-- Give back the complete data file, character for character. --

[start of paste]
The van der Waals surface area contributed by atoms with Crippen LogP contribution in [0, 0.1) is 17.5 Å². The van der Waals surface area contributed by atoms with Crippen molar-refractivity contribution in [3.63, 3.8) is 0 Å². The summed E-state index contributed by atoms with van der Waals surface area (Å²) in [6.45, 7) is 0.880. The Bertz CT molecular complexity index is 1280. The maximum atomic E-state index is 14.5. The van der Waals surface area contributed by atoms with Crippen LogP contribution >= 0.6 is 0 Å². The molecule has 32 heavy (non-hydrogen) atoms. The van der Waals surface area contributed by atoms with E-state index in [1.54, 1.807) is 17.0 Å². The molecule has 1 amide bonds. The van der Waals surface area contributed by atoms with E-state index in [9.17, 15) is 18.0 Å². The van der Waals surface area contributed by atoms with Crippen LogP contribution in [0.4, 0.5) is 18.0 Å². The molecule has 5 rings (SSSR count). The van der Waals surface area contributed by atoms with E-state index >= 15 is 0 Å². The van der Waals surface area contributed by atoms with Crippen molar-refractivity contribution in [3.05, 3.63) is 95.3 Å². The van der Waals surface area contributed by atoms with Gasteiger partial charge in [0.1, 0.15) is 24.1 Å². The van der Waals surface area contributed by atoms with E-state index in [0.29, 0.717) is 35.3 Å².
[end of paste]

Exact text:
The van der Waals surface area contributed by atoms with Crippen LogP contribution in [0, 0.1) is 17.5 Å². The van der Waals surface area contributed by atoms with Crippen molar-refractivity contribution in [3.63, 3.8) is 0 Å². The summed E-state index contributed by atoms with van der Waals surface area (Å²) in [6.45, 7) is 0.880. The Bertz CT molecular complexity index is 1280. The maximum atomic E-state index is 14.5. The van der Waals surface area contributed by atoms with Crippen LogP contribution >= 0.6 is 0 Å². The molecule has 32 heavy (non-hydrogen) atoms. The van der Waals surface area contributed by atoms with E-state index in [1.54, 1.807) is 17.0 Å². The molecule has 1 amide bonds. The van der Waals surface area contributed by atoms with E-state index in [9.17, 15) is 18.0 Å². The van der Waals surface area contributed by atoms with Crippen LogP contribution in [0.4, 0.5) is 18.0 Å². The molecule has 5 rings (SSSR count). The van der Waals surface area contributed by atoms with E-state index >= 15 is 0 Å². The van der Waals surface area contributed by atoms with Crippen molar-refractivity contribution in [3.05, 3.63) is 95.3 Å². The van der Waals surface area contributed by atoms with Gasteiger partial charge in [0.1, 0.15) is 24.1 Å². The van der Waals surface area contributed by atoms with E-state index in [0.29, 0.717) is 35.3 Å².